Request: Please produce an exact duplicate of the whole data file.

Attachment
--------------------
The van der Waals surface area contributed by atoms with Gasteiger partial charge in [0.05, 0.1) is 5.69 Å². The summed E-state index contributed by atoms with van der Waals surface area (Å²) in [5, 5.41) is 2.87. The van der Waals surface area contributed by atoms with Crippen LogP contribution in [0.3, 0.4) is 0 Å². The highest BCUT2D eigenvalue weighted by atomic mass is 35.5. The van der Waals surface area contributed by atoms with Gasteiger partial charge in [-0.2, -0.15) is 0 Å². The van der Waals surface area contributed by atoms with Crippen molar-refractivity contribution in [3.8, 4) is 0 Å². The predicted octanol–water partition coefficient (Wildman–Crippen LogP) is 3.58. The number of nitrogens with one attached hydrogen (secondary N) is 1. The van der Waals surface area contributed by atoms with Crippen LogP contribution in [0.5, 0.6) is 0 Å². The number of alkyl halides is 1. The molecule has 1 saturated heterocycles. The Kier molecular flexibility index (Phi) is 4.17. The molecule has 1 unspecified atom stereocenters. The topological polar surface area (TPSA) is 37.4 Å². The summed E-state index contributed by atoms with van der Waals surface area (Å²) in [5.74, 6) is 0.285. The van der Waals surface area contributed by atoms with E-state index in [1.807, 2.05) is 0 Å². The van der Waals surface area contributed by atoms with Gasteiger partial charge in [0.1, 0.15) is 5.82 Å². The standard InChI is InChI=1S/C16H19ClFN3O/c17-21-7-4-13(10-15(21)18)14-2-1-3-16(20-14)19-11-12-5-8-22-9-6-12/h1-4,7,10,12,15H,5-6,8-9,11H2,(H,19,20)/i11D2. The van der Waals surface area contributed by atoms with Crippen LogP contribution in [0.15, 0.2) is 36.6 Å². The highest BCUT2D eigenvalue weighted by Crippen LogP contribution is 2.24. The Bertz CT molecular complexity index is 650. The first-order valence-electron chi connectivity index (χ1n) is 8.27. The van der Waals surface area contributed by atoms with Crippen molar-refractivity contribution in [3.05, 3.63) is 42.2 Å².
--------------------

The van der Waals surface area contributed by atoms with Gasteiger partial charge in [0.05, 0.1) is 5.69 Å². The summed E-state index contributed by atoms with van der Waals surface area (Å²) in [5, 5.41) is 2.87. The van der Waals surface area contributed by atoms with Crippen LogP contribution in [0.3, 0.4) is 0 Å². The highest BCUT2D eigenvalue weighted by atomic mass is 35.5. The van der Waals surface area contributed by atoms with Gasteiger partial charge in [-0.2, -0.15) is 0 Å². The van der Waals surface area contributed by atoms with Crippen molar-refractivity contribution in [3.8, 4) is 0 Å². The predicted octanol–water partition coefficient (Wildman–Crippen LogP) is 3.58. The number of nitrogens with one attached hydrogen (secondary N) is 1. The van der Waals surface area contributed by atoms with Crippen LogP contribution in [0.5, 0.6) is 0 Å². The number of alkyl halides is 1. The molecule has 1 saturated heterocycles. The Kier molecular flexibility index (Phi) is 4.17. The molecule has 1 unspecified atom stereocenters. The topological polar surface area (TPSA) is 37.4 Å². The summed E-state index contributed by atoms with van der Waals surface area (Å²) in [5.74, 6) is 0.285. The van der Waals surface area contributed by atoms with E-state index in [1.807, 2.05) is 0 Å². The van der Waals surface area contributed by atoms with Gasteiger partial charge in [0.1, 0.15) is 5.82 Å². The standard InChI is InChI=1S/C16H19ClFN3O/c17-21-7-4-13(10-15(21)18)14-2-1-3-16(20-14)19-11-12-5-8-22-9-6-12/h1-4,7,10,12,15H,5-6,8-9,11H2,(H,19,20)/i11D2. The van der Waals surface area contributed by atoms with Crippen LogP contribution in [0.15, 0.2) is 36.6 Å². The highest BCUT2D eigenvalue weighted by Crippen LogP contribution is 2.24. The Bertz CT molecular complexity index is 650. The first-order valence-electron chi connectivity index (χ1n) is 8.27. The van der Waals surface area contributed by atoms with Crippen molar-refractivity contribution in [3.05, 3.63) is 42.2 Å².